Business, cricketdiane, guilds, Human Rights, OSHA, protecting human life, Triangle Shirtwaist Company Fire March 1911 - 2011 one hundred year anniversary, unions, US govt. protections for workers, workers safety, workers' rights, working environments, workplace safety
146 workers died in the Triangle Shirtwaist factory fire 100 years ago – the owners had barred exits to keep the women and children who worked there from taking breaks or leaving which caused nearly all who were in inside working there to be killed.
It resulted to changes in the law about workers, about building codes and is one of the great foundation stones of the American unions. In Europe, guilds had offered some collective protections for workers and in the US business owners had nothing to stop them from treating workers in any way they might choose – for over a hundred years.
As much as business owners and pro-business conservatives believe that if no regulations exist, businesses will protect their workers – the truth is simply not that. Human history has shown over and over again, that business and corporate organizations need the insistence of the laws and the power of unions in order to balance what their nature is to do – which is to take undue advantage of workers, to take undue and unreasonable risks with the lives of workers and to value workers’ health and well-being far lower than the immediate focus on cutting corners and making profits.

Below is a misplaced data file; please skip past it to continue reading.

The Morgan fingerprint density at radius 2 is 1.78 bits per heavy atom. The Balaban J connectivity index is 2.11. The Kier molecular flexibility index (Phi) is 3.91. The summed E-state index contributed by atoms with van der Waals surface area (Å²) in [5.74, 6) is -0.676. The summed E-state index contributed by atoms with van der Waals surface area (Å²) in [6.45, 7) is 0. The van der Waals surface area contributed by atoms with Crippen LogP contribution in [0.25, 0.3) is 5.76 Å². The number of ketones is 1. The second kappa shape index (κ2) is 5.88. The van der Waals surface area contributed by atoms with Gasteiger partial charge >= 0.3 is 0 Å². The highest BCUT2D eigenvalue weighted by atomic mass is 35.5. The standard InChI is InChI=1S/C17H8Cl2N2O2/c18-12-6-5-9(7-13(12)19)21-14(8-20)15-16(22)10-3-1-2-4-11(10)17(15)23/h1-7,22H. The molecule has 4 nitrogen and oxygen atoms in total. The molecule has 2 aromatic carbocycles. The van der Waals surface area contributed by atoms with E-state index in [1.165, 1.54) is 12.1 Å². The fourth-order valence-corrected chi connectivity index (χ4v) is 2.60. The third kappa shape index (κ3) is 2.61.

There is truly nothing wrong with doing both, making profits and protecting the health and well-being of workers. But, it is much like the rules of the road which had to be made law for anyone to abide by them – the stop sign had to mean “stop”, the red light had to legally mean to “stop” and the use of an agreed upon direction for lanes of the road to go in the same direction had to be made.
I don’t know why any human being, business owner or not, would have to be told by law to keep the doors unlocked and unhindered during business hours, to mark exits, to keep areas in front of exits clear and to have reasonably accessible emergency exits from work areas for people working there to get out of the building. But, when not forced to do those things, they simply did not do them and would not do them.
Rose Schneiderman, a prominent socialist and union activist, gave a speech at the memorial meeting held in the Metropolitan Opera House on April 2, 1911, to an audience largely made up of the members of the Women’s Trade Union League. She used the fire as an argument for factory workers to organize and not rely on the “good people of the public….We have tried you citizens; we are trying you now, and you have a couple of dollars for the sorrowing mothers, brothers and sisters by way of a charity gift. But every time the workers come out in the only way they know to protest against conditions which are unbearable the strong hand of the law is allowed to press down heavily upon us….I know from my experience it is up to the working people to save themselves. The only way they can save themselves is by a strong working-class movement.”